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SF City Impact Conference Unites 1,800 Christians in Massive Tenderloin Outreach

( [email protected] ) Aug 21, 2013 01:00 AM EDT
1,800 Christians partnered with San Francisco City Impact ministry in a day of massive outreach featuring eclectic venues of services to the residents of the Tenderloin, the poorest and most violent neighborhood in all of San Francisco.
San Francisco City Impact Conference 2013 was held at the historic Warfield Theater on Aug. 17, 2013. Gospel Herald

1,800 Christians partnered with San Francisco City Impact ministry in a day of massive outreach featuring eclectic venues of services to the residents of the Tenderloin, the poorest and most violent neighborhood in all of San Francisco.

That day, the fragrance of Christ carried by believers to those living from within the one square mile of Tenderloin district, where 37,000 residents and 6,000 homeless live. The Warfield Theater sign read “City Impact Conference,” “Francis Chan,” “Brian & Jenn Johnson,” and “Jesus” in the third row. Ironically, the wordings on the sign sharply contrasted with the strip club ‘Crazy Horse’ sign, located next to the theater, but aptly represented the conference’s Christian mission in loving the marginalized and the sinful as Christ has taught and lived 2,000 years ago.

The conference reached its pivotal point when believers converged that night for the evening worship session. Volunteers testified of life-changing encounters that day, including a Chinese lady who came from China and was a Buddhist weeping upon hearing the story of Jesus, a homeless man repenting for throwing curses at City Impact, and a girl who had been reportedly missing to the police was found and reunited with her mother. These stories were only a glimpse of the transformation taking place in the Tenderloin through City Impact ministry, intervening in the lives of the poor seven days a week.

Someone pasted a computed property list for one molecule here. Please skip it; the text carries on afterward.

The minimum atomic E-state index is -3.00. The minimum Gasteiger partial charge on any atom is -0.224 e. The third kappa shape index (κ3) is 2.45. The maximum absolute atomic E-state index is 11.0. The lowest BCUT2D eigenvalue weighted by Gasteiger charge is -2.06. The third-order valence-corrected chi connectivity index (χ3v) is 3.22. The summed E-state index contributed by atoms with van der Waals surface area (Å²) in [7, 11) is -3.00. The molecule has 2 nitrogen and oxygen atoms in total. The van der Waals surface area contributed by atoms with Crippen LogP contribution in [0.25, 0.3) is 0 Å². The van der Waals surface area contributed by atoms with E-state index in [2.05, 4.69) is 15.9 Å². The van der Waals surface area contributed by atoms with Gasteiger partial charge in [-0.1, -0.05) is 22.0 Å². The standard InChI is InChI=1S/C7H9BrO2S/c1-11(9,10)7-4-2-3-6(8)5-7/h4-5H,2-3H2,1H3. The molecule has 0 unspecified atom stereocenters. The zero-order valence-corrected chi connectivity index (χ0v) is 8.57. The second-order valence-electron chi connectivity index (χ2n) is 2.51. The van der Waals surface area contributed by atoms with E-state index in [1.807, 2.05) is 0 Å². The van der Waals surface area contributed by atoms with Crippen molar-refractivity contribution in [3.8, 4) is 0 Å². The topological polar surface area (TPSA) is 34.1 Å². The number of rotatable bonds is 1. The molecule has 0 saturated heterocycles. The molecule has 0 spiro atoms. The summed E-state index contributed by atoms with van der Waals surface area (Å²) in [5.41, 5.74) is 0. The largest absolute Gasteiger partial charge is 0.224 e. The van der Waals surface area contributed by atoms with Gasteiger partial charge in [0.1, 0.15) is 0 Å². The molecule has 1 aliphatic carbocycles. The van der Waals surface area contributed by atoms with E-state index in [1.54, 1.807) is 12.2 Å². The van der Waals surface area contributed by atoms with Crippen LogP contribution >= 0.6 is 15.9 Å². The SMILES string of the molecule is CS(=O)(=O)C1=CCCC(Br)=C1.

City Impact executive director Christian Huang.(Photo: Gospel Herald)

Christian Huang, executive director of City Impact and son of founder Roger Huang, said, “We’re not just about social justice. We want to see spiritual justice. We want to see a spiritual awakening in the inner-city of San Francisco. There are a lot of great cause and charities, but if we are not preaching the gospel and sharing Jesus, then we are just doing works, but we need the Good News.”

Huang worked as the ministry’s youth director for about nine years but took off selling occupational medicine in the last seven years. Two years ago, a girl who he and his wife used to reach out as youth director called him and said she was in trouble and needed help. The girl, Anna, spend two hours explaining how she was trafficked for two years out of San Francisco, down to Los Angeles and back.

The girl’s story came as a wake-up call to Huang and his wife. “My wife and I were just sitting there crying…we just couldn’t believe it,” he said. That event stirred his heart on going back to the Tenderloin for ministry. When he was the youth director, the most fruit that they’ve seen was when they went inside the apartment buildings to spend time with the youth in worship and fellowship. As a result, Huang envisioned going to every floor and every door of Tenderloin to share the gospel and pray with people, which was how Adopt-a-Building campaign started.


Laura Soun credits Jesus for changing her life.(Photo: Gospel Herald)